The purpose of the Activity service is to provide a middleware framework on which extended Unit of Work (UOW) models can be constructed. An extended UOW model might simply provide a means for grouping a related set of tasks that have no transactional properties or it may provide services for a long-running business activity that consists of a number of short-duration ACID transactions. The Activity service is deliberately non-prescriptive in the types of UOW models it supports. The advantage of structuring business processes as activities with looser semantics than ACID transactions, for example by modeling a business process as a series of short-duration ACID transactions within a longer lived activity, is that the business process may acquire and hold resource locks only for the duration of the ACID transaction rather than the entire duration of the long-running activity. In a widely distributed business process, perhaps involving web-based user interactions and cross-enterprise boundaries, it is neither practical nor scalable to hold resource locks for extended periods of time. A typical problem with extended UOW models is that the failure scenarios may be quite complex, potentially involving the compensation of some or all of the ACID transactions that were committed before a long-running activity failed. The responsibility for providing the appropriate recovery from such a failure may be shared between the application itself, which is the component that understands what needs to be compensated, and the extended unit of work service provider, which might provide facilities to register compensating actions.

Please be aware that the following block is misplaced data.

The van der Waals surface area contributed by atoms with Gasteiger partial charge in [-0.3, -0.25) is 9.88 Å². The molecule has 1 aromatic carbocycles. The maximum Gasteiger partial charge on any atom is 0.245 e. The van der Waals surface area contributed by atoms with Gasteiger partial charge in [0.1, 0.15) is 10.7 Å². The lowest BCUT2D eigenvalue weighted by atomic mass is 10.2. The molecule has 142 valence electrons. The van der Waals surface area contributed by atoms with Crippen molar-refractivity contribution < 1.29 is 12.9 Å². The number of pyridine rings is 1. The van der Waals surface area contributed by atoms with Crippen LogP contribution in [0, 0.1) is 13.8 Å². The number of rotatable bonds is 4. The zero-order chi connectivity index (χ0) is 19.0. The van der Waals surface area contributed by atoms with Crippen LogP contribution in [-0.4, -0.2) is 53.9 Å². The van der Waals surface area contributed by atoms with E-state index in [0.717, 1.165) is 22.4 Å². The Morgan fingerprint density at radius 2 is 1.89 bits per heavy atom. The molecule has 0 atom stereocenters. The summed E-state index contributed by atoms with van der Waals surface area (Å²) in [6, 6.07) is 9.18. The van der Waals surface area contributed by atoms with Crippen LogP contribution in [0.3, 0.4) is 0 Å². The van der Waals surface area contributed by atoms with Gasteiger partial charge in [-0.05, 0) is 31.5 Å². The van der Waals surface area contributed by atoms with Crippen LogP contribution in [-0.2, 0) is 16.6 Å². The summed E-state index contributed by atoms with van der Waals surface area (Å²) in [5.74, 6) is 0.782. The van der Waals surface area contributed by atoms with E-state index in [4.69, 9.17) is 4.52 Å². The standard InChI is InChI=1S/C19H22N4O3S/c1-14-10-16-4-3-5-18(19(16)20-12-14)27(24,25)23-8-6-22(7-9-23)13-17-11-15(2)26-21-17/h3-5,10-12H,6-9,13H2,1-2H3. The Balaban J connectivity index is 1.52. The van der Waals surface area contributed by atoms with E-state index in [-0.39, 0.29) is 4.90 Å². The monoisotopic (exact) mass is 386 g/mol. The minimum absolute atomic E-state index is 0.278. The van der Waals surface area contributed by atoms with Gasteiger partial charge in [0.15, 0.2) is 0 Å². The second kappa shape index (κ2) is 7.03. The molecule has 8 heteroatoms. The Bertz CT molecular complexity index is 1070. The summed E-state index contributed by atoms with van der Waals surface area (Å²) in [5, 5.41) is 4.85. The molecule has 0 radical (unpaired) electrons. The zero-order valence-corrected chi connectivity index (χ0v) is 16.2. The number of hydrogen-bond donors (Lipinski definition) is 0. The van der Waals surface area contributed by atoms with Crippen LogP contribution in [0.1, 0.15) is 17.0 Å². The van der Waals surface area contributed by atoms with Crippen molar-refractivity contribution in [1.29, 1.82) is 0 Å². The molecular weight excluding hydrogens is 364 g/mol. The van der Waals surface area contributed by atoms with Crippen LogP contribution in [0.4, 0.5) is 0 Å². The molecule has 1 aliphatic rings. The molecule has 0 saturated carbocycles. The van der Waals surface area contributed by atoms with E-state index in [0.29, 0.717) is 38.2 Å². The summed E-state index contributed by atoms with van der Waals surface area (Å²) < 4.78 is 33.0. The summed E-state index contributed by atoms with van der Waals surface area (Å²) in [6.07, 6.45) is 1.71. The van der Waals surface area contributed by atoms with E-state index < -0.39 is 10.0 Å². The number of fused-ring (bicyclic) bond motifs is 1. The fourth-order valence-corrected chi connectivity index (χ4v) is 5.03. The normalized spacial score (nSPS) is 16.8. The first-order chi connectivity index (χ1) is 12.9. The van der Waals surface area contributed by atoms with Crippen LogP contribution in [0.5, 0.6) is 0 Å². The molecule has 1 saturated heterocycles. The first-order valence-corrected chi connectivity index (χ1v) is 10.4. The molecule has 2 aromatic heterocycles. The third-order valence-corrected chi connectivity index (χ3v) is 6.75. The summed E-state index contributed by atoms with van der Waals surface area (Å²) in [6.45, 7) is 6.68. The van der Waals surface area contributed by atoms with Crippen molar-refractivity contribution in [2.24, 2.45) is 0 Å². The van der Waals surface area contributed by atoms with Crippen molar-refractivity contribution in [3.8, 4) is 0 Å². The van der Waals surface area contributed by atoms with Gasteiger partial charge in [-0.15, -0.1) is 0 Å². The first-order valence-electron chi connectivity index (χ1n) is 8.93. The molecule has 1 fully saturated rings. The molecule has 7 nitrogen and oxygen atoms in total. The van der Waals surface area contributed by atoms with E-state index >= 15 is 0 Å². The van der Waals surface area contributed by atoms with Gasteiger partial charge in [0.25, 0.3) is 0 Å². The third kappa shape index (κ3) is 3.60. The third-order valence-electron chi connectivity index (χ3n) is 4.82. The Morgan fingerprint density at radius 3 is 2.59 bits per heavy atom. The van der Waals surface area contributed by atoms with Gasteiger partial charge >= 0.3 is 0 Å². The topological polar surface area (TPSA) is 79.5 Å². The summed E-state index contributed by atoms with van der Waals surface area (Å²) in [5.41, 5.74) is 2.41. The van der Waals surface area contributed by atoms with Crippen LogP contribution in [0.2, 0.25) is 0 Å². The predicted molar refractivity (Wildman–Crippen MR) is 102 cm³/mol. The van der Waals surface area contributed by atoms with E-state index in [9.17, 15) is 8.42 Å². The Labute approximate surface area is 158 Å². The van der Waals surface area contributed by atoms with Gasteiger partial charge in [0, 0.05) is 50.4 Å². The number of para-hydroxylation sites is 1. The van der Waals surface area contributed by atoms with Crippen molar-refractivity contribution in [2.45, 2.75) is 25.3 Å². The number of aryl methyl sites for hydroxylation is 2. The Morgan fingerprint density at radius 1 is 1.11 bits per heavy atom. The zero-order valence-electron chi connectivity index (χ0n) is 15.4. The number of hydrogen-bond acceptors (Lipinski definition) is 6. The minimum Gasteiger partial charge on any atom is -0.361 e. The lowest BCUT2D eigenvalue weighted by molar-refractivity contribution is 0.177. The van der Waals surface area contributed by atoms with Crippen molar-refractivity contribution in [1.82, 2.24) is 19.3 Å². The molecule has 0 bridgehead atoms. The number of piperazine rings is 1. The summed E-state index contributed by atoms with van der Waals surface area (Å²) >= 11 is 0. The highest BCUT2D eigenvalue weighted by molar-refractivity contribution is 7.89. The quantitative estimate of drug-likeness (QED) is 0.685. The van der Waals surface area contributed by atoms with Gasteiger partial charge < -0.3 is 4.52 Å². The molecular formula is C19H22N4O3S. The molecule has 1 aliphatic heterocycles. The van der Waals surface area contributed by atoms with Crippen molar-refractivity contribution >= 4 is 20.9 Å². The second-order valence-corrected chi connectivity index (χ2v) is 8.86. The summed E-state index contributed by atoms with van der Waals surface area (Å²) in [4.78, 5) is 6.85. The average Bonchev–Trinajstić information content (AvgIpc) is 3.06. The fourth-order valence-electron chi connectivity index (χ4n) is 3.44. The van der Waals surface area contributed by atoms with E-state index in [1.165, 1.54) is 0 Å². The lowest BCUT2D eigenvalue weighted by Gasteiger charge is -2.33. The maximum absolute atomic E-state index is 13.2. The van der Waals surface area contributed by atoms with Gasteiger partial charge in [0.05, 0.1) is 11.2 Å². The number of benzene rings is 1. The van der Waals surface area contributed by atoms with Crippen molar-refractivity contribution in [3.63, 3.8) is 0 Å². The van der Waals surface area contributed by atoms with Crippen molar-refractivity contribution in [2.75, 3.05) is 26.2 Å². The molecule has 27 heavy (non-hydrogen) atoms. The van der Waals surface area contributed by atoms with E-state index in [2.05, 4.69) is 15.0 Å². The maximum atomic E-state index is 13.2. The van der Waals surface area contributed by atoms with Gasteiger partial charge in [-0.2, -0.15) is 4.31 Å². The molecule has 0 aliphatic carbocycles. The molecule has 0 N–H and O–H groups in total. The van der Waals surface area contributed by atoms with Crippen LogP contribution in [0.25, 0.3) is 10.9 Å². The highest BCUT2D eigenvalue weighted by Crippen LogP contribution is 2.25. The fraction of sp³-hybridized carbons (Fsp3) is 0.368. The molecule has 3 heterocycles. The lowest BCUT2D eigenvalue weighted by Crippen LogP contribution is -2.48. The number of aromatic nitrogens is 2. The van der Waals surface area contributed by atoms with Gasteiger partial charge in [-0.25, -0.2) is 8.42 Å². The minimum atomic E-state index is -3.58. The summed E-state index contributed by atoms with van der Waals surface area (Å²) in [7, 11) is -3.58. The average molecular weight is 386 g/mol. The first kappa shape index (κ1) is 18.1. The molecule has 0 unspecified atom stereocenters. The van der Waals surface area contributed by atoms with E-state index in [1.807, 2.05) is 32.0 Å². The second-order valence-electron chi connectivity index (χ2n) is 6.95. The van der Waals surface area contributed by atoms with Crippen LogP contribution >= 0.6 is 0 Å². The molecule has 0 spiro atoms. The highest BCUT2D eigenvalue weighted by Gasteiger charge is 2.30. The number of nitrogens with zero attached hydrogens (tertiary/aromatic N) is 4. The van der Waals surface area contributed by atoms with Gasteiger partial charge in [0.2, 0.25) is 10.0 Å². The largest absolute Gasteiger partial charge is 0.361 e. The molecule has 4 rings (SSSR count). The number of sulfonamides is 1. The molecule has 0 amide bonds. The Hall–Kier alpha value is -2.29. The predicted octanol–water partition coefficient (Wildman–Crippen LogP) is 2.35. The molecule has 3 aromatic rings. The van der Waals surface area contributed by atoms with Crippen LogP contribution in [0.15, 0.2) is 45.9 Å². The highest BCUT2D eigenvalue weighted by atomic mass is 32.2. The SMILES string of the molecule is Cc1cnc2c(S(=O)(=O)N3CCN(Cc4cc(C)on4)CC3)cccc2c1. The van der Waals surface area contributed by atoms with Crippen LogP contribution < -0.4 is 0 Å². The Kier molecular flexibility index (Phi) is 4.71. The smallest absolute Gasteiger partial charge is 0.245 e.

The Activity service provides a generic middleware framework on which many types of extended transaction and other unit of work, models can be built.